What do cats think people are?

Cats only meow when they’re communicating with humans, and not to each other. Except when they’re kittens, that is, when they meow to their mother when they want milk. This, I think, gives a clue straight away as to what they actually believe their relationship with their “owners” is. In other words, in the process of domestication, cats have been infantilised. Other evidence for this is that kneeding thing they do with their claws. They do this as kittens to their mother too, when they’re feeding. Not sure about purring, but I suspect it’s similar.

When communicating with each other, they snarl, and this is presumably a more adult sort of behaviour, as their wild ancestors might do. Also catching mice and birds is adult behaviour, so it seems that cats find it very easy to switch from adult to infant depending on context.

This is all in complete contrast to dogs, who inherit the pack instincts of their wolf ancestors, and the pecking order inherent in the pack, where one individual is dominant. Dogs transfer this sense of their place in the pecking order to their “owner” and derive pleasure from being obedient.

I am pretty sure that it is more complicated than that Maia. To start with: the concept of adult << this has no universal definition >> on the one hand we can say that you are an adult when you reach sexual maturity and on the other hand we can say that just because you have reached sexual maturity does not mean that you are ready for sex. This shows one of the many disparities between biology and psychology. This is not a debate that I am willing to enter.

To sum one thing up: “adults” are not the only ones who exhibit aggressive behavior.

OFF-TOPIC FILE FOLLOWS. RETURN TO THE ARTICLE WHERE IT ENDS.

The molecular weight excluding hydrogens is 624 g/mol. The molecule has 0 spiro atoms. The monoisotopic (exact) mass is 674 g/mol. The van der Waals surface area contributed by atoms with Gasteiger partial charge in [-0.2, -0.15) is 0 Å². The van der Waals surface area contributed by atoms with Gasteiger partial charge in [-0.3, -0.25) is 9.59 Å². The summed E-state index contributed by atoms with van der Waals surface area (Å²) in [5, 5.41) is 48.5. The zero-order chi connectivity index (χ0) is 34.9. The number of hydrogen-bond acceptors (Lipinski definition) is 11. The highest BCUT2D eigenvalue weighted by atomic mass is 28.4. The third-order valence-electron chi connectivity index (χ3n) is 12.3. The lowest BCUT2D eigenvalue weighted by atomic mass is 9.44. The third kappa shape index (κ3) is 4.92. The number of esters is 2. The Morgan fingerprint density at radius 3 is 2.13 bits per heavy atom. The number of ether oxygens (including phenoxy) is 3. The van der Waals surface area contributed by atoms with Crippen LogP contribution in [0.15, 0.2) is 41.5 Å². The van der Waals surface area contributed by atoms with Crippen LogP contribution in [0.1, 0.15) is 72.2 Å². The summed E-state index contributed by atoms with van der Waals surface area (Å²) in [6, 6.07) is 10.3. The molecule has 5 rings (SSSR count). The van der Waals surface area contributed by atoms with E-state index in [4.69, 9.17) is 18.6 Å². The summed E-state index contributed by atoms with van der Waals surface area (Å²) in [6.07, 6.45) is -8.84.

I would also suggest that catching mice and birds is survival behavior as opposed to adult behavior.

I think dogs and cats both see their owners as parental figures in their own way.
We are providers and authorities.

It is a matter of perspective though, isn’t it Dan~? I had a cat that did not look at me as a parent and she made that obvious. Do you believe what some people say about cats fantasizing about killing us? Sorry, that was a side question, lol.

I think many dogs and cats do see us as providers - that makes sense but I am not sure cats view us as authorities - it would seem a bunch of dogs do just that - dogs at times like to test that authority but they are mostly happy with us being the authority.

You only have to watch the comments of a youtube video containing animals to witness how stupid people get when it comes to animals. I assume most of these people are not serious about what they are saying though - animals can bring a cute side out in us humans . . .

After reading the Op - which I think was a brilliant observation - my first thought was exactly word for word what you just said. :laughing:

It seems to me that cats see people as resource and authority. People provide and they learn that. People are also bigger and potentially dangerous - so an authority. Other than that, I don’t think that cats think about people at all. :wink:

I think dogs just inherent this dopamine trait tied to getting favorable attention. I don’t think they really care about much else when it comes to people although they still see people are a resource for many things and authority - similar to cats.

Domestication probably requires those things. If an animal doesn’t see it that way, they are not kept as domestic pets.

In my last post, I said: I am not sure cats view us as authorities. Perhaps it would be better to first define authority and match this definition against the internal mental state/s of a cat.

This I believe is where things start to get a little sticky. Dogs, on the other hand, we begin to appreciate the authority relation more.

I only meant that the cat knows - or discovers - that we can toss it out a window at any time = “authority”. Dogs accept that notion more quickly - not as willing to test it. O:)

Hahaha - the best definition I have seen on this forum.

I love it.